Republic of Rome forum game II


Interesting. I hope you mean RoR death threats and not actual visiting your house threats.


Yes, RoR death threats. But very in-character so funny.

@rho21, are we waiting for someone to decide something, or are we waiting for you to resolve the decision already made?


A player informed me last night of a desire to perform an action before the Shepherd vote takes place. I’m holding us up to see if they wish to go ahead with this or have changed their mind.

Apologies for the delay, this is one of the few cases where we have to break the normal flow of things to allow for running the game on the forum.


No apology is necessary, it’s the only way to handle the Forum game and makes perfect sense. I was only asking if the decision on the action had been made, or if it was still being considered.


@rho21 – Sorry off-line this morning. Go ahead and roll the die.


I thought it best to wait in case you’d changed your mind. I’ll get a write up done shortly.


Calpurnicus was unhappy to be nominated as governor of Gallia Cisalpina. Certainly it would be a signal honour to receive such a position, but it would wreak havoc on his social life! Why, he’d not be able to even visit his friends in Rome more than once a year, and who could say what foolish ideas the senate would vote for in his absence? Furthermore, the Gauls were said to be quite upset with the Romans’ attempts to civilise them so he’d be forced to go everywhere with a large bodyguard. All said, not something he would be pleased to endure for three years.

So he lobbied both his friends and his acquaintances to vote against the appointment. But in the end it was forced through by his greatest rival in the senate, a man who had received quite undeserved military honour and then shown his true colours when tried and convicted of using his position for petty personal gain. Pah! How appropriate that the accursed Fabius should be so covered in warts: his face reflects his twisted and misshapen character.

Calpurnicus’ rage grew hot as he thought further on the unfairness of the whole matter. Was Fabius sending him to Gaul just to spite him or did the Optimates have plans to undermine his influence and drive away his friends while he was so far from Rome? That seemed all the more likely the more he considered it. In the end there was no choice really. He may be bound for Gaul but at least he could stop Fabius’ incessant plotting once and for all first.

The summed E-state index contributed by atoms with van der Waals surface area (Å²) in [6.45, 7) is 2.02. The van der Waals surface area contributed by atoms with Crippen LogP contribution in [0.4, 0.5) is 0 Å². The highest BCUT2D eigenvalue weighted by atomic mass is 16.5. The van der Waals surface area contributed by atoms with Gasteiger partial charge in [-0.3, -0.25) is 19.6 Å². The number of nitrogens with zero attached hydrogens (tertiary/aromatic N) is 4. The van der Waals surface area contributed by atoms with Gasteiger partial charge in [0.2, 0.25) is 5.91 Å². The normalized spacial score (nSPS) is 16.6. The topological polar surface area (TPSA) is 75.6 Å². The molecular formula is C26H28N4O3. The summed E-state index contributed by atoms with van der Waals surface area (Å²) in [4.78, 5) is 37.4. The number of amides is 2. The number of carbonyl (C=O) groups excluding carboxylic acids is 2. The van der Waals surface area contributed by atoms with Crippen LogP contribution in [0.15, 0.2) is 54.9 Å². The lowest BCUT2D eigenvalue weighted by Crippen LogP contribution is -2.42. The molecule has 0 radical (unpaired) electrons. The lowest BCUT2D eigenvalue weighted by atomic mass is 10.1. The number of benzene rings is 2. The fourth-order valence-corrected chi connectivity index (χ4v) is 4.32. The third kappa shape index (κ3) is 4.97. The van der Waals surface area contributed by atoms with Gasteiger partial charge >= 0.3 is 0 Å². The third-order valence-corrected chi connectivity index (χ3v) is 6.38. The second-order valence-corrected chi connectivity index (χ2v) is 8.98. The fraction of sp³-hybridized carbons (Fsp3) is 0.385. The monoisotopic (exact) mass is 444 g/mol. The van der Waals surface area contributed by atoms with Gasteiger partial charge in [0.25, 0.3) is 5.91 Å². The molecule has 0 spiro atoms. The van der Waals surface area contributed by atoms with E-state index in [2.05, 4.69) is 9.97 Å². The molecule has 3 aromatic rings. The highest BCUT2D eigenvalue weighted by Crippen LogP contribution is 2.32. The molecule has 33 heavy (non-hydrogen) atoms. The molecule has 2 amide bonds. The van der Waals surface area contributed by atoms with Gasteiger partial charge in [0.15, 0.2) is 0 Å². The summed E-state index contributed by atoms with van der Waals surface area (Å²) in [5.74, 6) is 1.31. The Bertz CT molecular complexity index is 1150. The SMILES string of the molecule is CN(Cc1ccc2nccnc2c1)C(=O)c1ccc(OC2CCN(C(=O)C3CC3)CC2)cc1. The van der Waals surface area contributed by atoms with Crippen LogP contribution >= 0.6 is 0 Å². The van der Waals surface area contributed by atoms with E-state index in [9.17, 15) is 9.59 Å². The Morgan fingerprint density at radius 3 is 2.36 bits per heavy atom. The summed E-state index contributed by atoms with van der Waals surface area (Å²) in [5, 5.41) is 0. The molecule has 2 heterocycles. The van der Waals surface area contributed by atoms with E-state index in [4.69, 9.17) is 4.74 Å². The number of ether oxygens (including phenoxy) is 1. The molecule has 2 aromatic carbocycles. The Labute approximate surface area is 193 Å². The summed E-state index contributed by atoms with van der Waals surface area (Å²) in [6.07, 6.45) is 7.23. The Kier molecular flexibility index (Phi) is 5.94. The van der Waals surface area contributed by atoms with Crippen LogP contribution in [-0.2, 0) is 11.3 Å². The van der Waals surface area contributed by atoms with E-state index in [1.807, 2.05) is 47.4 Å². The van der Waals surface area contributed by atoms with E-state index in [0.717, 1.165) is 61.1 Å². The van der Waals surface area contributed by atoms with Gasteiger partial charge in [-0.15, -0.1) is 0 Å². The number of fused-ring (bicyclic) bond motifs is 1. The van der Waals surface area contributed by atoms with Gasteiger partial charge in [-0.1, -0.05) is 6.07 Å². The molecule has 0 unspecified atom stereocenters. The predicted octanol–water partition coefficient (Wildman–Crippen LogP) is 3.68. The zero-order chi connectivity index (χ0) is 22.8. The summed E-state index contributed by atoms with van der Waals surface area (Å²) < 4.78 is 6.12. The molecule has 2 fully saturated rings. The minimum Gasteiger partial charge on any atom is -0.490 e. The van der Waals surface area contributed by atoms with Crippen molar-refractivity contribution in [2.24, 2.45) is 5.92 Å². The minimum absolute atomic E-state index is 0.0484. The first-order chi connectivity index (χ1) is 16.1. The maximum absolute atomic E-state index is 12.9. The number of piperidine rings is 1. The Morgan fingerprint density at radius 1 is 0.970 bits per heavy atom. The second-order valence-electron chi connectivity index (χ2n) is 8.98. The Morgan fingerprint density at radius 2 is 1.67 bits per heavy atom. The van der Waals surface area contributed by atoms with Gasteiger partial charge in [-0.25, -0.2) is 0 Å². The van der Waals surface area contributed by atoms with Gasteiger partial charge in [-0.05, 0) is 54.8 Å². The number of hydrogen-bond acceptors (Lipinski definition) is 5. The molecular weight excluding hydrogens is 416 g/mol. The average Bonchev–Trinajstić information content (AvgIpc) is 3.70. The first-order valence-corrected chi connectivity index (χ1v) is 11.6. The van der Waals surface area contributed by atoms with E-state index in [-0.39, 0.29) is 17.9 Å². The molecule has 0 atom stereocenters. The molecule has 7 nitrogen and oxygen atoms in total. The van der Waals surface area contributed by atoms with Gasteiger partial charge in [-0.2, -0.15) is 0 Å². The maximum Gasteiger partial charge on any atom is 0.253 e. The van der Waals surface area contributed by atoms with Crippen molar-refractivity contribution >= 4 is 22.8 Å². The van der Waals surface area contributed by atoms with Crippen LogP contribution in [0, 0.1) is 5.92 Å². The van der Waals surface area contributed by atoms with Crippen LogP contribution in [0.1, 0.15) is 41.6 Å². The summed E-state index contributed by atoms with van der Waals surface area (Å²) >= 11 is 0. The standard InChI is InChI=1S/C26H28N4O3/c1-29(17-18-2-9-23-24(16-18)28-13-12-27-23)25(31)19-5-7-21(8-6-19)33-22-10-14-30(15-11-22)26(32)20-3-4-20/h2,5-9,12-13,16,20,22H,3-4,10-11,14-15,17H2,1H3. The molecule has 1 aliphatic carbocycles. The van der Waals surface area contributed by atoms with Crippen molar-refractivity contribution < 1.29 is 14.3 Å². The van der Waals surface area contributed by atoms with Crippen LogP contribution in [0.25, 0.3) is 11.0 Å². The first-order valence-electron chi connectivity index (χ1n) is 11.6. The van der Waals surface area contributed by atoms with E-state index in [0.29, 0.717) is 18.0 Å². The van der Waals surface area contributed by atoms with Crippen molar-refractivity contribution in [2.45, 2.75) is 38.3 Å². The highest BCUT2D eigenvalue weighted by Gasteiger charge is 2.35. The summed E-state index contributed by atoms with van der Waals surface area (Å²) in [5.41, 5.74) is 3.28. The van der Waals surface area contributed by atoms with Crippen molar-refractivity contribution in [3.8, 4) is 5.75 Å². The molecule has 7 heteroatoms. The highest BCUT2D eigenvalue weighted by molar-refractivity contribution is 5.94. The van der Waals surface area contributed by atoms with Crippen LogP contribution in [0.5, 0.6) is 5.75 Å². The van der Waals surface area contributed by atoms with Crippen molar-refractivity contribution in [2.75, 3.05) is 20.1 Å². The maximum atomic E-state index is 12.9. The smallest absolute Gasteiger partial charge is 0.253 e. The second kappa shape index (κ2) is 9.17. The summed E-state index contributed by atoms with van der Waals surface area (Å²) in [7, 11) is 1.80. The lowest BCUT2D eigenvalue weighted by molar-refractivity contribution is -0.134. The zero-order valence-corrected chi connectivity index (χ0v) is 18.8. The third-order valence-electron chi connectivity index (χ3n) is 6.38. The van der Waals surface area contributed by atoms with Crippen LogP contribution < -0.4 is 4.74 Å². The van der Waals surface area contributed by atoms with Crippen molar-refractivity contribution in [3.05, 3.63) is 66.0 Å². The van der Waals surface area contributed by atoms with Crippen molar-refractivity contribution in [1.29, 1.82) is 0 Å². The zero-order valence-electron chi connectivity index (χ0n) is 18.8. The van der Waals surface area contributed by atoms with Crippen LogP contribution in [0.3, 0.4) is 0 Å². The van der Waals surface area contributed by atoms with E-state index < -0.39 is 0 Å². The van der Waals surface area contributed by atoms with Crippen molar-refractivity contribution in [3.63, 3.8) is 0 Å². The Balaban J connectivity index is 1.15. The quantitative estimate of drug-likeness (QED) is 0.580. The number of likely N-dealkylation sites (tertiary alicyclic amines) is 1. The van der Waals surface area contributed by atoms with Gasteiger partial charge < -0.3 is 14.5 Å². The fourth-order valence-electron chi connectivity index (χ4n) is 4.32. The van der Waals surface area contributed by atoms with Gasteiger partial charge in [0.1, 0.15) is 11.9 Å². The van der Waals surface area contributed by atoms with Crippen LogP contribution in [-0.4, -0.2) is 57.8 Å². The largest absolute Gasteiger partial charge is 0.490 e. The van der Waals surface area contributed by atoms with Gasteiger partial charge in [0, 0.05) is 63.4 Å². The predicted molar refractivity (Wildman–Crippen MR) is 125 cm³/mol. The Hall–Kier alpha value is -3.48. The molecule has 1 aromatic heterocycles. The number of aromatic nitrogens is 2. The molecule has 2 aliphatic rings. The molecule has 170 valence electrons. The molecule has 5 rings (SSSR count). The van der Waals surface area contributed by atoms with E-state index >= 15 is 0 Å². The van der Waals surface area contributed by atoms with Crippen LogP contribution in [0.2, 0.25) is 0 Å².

Sadly, Calpurnicus’ delusions covered his own ability at assassination as well. The seemingly simple task of sticking a knife into Fabius Maximus was easily foiled after he approached the Assidui benches wild-eyed and almost frothing with rage. He was struck down where he stood and did not live to see the sun rise again, let alone the mountains of Gaul.


Calpurnicus attempts to assassinate Fabius Maximus. No assassin cards are played.

The roll is 2.

  • Calpurnicus is caught and killed. The Calpurnicus card moves to the inactive senators in the curia; the tax farmer concession moves to the forum.
  • The proposal to make Calpurnicus governor of Gallia Cisalpina fails due to his death.
  • Aurelius, Assidui faction leader, loses 5 influence.
  • Aurelius must immediately face a special major prosecution.

For the prosecution:

  • The censor, Terentius, presides.
  • There is no prosecutor, advocate or trial phase.
  • The verdict will be determined solely by:
    • Senate votes
    • Aurelius’ influence (now 3)
    • A popular appeal modified by minus Fabius popularity (0).

Aurelius, Calpurnicus’ faction leader found himself arraigned in the senate before his peers, with questions led by the censor, Terentius. Could they really believe he had anything to do with that fool Calpurnicus’ paranoid and incompetent attempt to kill Fabius Maximus? Or would they use this as an opportunity to dispose of a rival?

@scottagibson: please call for votes.


The Optimates vote Yes to convict

@CF_Kane @Knightsaber @antlers please vote in any order.


Shepherds vote Yes to convict.

This is kind of wild.


Too bad Fabius isn’t popular, or death would be very likely.


Losing this prosecution does kill the faction leader. Popularity would just pile on mortality chits.


Yes, I meant that the loss would be more likely, since the intended victim’s popularity is part of the equation.


Assidui cast 20 votes against conviction

Valerius was moved by the plight of the unjustly accused, and used his talents to procure a few additional votes.


Populares vote 12 votes against conviction. We believe that Calpurnicus acted alone, motivated by rage.


Also, off topic but related:


Rome had no tomatoes? TIL.


@rho21 Voting is over.


LOL that’s funny.


No, tomatoes, potatoes, and chocolate were unknown in pre-Columbian Europe


How the hell am I supposed to make a tomato/potato/chocolate sandwich then?